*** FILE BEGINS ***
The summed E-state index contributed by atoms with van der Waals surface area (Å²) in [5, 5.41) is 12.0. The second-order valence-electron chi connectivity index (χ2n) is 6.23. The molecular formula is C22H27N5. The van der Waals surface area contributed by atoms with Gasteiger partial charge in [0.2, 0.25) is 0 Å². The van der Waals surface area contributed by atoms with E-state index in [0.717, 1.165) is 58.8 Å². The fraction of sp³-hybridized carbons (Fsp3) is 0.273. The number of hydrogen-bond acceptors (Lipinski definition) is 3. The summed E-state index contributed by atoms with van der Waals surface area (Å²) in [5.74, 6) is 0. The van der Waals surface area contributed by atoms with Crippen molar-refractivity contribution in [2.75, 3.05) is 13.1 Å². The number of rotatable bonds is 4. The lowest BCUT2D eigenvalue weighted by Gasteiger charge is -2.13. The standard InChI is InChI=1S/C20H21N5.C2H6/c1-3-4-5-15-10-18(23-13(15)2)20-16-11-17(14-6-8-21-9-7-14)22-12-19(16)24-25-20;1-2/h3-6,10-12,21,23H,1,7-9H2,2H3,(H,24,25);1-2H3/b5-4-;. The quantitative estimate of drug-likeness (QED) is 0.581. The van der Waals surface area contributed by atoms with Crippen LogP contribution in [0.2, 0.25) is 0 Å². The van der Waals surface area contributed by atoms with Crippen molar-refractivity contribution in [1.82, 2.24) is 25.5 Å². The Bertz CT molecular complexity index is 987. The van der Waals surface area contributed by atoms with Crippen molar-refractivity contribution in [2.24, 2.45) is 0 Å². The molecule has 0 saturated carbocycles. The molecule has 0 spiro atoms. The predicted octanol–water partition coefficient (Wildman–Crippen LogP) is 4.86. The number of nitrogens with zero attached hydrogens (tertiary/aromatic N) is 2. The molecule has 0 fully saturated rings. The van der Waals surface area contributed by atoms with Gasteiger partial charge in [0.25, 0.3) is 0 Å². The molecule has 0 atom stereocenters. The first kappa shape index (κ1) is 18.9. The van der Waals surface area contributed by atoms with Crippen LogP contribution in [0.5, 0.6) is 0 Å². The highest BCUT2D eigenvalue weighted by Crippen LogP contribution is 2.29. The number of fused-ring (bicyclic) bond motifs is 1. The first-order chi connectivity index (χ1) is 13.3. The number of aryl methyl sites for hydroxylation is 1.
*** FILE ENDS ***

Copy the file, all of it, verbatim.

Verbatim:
The summed E-state index contributed by atoms with van der Waals surface area (Å²) in [5, 5.41) is 12.0. The second-order valence-electron chi connectivity index (χ2n) is 6.23. The molecular formula is C22H27N5. The van der Waals surface area contributed by atoms with Gasteiger partial charge in [0.2, 0.25) is 0 Å². The van der Waals surface area contributed by atoms with E-state index in [0.717, 1.165) is 58.8 Å². The fraction of sp³-hybridized carbons (Fsp3) is 0.273. The number of hydrogen-bond acceptors (Lipinski definition) is 3. The summed E-state index contributed by atoms with van der Waals surface area (Å²) in [5.74, 6) is 0. The van der Waals surface area contributed by atoms with Crippen molar-refractivity contribution in [2.75, 3.05) is 13.1 Å². The number of rotatable bonds is 4. The lowest BCUT2D eigenvalue weighted by Gasteiger charge is -2.13. The standard InChI is InChI=1S/C20H21N5.C2H6/c1-3-4-5-15-10-18(23-13(15)2)20-16-11-17(14-6-8-21-9-7-14)22-12-19(16)24-25-20;1-2/h3-6,10-12,21,23H,1,7-9H2,2H3,(H,24,25);1-2H3/b5-4-;. The quantitative estimate of drug-likeness (QED) is 0.581. The van der Waals surface area contributed by atoms with Crippen LogP contribution in [0.2, 0.25) is 0 Å². The van der Waals surface area contributed by atoms with Crippen molar-refractivity contribution in [1.82, 2.24) is 25.5 Å². The Bertz CT molecular complexity index is 987. The van der Waals surface area contributed by atoms with Crippen molar-refractivity contribution in [2.24, 2.45) is 0 Å². The molecule has 0 saturated carbocycles. The molecule has 0 spiro atoms. The predicted octanol–water partition coefficient (Wildman–Crippen LogP) is 4.86. The number of nitrogens with zero attached hydrogens (tertiary/aromatic N) is 2. The molecule has 0 fully saturated rings. The van der Waals surface area contributed by atoms with Gasteiger partial charge in [0.25, 0.3) is 0 Å². The molecule has 0 atom stereocenters. The first kappa shape index (κ1) is 18.9. The van der Waals surface area contributed by atoms with Crippen LogP contribution in [0.5, 0.6) is 0 Å². The highest BCUT2D eigenvalue weighted by Crippen LogP contribution is 2.29. The number of fused-ring (bicyclic) bond motifs is 1. The first-order chi connectivity index (χ1) is 13.3. The number of aryl methyl sites for hydroxylation is 1.